Roger Marolt: Paranoia will destroy us
Paranoia appears to be spreading around us like quicksand in a terrifying dream, at times looming larger than global warming or the pandemic. Scared people do crazy things. The insurrection on Capitol Hill might be only a warm-up. Fear is contagious. Does this make me paranoid?
It’s not political. Both parties have fallen prey to fear. Republicans are afraid of becoming Socialists. Democrats think fascism is around the corner wearing a MAGA hat. Neither believes working together within the framework of our democratic process, that all allegedly revere for the wisdom of the Founding Fathers, is of any value. How ridiculous that sounds, and yet it’s true!
Where did this profusion of paranoia originate? I doubt it’s ages old. I don’t believe I was previously oblivious to it. As with global warming, we need only look out the window to observe it taking over.
It could be a lack of education, in quantity and quality. A college history professor provided indelible words of wisdom: “The more you know, the less you fear.” It is the unknown that keeps us awake at night. Ignorance is the greatest factor of fear.
We may have succumbed to helicopter parenting, too. Increasingly we have grown up in a dusty, swirling vortex where exploration and discovery is done under the cautioning eyes of overprotective parents. Many missed teaching how to evaluate risk, and everything is presented as dangerous on the same level.
The proliferation of pot may be a contributing factor. A Denver Post editorial recently stated, “Reading peer-reviewed research in top medical journals around the world has led us to conclude the risk of high-potency marijuana to Coloradan’s mental health is substantial.” Schizophrenia and paranoia were the focus. This is from mainstream media, so who knows if it’s true?
Materialism inflating the value of stuff could be stoking fear. If things of the world are all we’ve got, then everything is at stake, every day, every moment. Feeling we can lose everything leaves no room for relaxing. When we stop valuing the untouchable intangibles inside of us, then we must be on guard all the time watching over the stuff, including our minds and bodies, that, if not destroyed or stolen, will deteriorate into uselessness over time, nonetheless.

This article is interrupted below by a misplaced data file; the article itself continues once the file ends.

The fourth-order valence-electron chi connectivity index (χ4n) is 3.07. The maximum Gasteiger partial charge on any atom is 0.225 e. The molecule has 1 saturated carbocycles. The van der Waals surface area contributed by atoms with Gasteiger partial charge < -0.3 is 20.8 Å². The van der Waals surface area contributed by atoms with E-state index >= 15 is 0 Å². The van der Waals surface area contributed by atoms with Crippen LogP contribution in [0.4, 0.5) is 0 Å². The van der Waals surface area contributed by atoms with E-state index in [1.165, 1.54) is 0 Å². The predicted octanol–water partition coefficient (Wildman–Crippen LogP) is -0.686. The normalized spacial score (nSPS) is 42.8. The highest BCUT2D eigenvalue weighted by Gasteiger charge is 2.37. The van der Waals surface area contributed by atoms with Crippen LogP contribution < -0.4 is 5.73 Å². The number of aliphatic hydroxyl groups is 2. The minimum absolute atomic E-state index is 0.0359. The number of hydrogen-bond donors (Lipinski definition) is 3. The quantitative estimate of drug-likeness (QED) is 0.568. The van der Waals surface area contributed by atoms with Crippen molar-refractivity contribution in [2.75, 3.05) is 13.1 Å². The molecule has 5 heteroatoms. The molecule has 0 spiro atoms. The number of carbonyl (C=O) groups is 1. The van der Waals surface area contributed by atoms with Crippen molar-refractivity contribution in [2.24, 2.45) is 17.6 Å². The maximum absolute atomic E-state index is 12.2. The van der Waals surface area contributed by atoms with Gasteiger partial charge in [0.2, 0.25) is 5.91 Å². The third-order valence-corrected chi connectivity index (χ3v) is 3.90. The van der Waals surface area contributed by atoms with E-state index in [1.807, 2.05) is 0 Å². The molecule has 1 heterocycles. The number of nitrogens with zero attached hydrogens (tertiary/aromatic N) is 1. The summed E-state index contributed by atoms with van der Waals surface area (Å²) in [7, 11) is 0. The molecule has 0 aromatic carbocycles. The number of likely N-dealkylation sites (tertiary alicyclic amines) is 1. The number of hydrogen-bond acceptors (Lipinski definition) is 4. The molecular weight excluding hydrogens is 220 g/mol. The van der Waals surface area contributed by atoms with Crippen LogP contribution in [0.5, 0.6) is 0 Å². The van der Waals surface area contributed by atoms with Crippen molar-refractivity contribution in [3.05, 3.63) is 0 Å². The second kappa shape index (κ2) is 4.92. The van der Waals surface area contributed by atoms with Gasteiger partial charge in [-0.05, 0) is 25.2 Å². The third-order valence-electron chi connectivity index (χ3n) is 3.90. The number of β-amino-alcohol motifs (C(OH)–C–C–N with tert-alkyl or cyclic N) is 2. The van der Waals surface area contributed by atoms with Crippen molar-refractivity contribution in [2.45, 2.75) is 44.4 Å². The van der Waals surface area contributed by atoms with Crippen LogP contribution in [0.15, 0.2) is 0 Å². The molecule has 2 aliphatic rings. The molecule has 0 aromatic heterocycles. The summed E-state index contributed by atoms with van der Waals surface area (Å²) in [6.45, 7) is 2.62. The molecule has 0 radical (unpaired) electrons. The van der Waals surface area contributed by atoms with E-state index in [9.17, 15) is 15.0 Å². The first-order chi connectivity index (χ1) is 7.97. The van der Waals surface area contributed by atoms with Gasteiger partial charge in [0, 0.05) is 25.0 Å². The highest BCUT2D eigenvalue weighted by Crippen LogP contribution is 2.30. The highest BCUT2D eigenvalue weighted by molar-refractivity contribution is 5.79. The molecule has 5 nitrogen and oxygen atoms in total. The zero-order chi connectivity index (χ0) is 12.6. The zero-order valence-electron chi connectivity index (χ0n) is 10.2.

Maybe we need more spirituality. Much paranoia stems from looking for and accepting simple answers to unanswerable questions. Easy answers are satisfying, though they may scare us. But, it’s better to be scared and feel smart than admit the answers are beyond our comprehension. Spirituality embraces absolute truth, many components of which are unknowable. How many stars are there in the universe? I don’t even want to think about that; for now we have to stop the power-hungry cabal from eating our babies. On the other hand, when the main worry is getting right with God, fear fades in comparison. That’s when we become less paranoid and spend energy on doing good.
Media sensationalism doesn’t help things. This is where objectivity and capitalism collide. In commercial media ventures, you can be always correct and not make money. For commercial success, you have to be interesting. This is why it’s becoming harder for mainstream outlets to compete in the age of the internet. The New York Times must balance telling the truth with being compelling, while Qanon can post anything its creators can imagine. It’s like a brussel sprout farmer competing with Coca-Cola. We can certainly handle the truth, but why would we when refreshing, bubbly, sweet versions of the “news” are so much easier to gulp? Sensationalism tastes delectably delicious but hangs the fat of fear on our jowls.
Social media is a factor. There is a great irony here. Parents are scared to death that today’s kids are going to be overwhelmed by it, when the truth is that adults are the ones being consumed. I’m not saying social media is not dangerous for children, but they are growing up with it and understand its powers and limitations far more than adults do. Their guards are up and ours are down. The moment we feel we are above its pernicious effects, that’s when we embrace troubled thinking.
Is fear a motivator or a paralyzer? If we are running from carnivorous wild animals, I’d say fear helps, but when it comes to solving complex problems or confronting myths, I’m pretty sure it doesn’t. Something doesn’t feel right about the abundance of fear blanketing us now. I am afraid of that.
Roger Marolt would love to posses the wisdom to instantly and appropriately turn fear into action or acceptance. Email at email@example.com.
“2023 predicted to be the Vintage of a Lifetime in Napa Valley,” proclaimed the headline this week in a press release sent out by the Napa Valley Vintners, the trade organization that represents the growers and producers in America’s most famed wine region. If there is anyone more optimistic than winemakers, it is the group that represents them.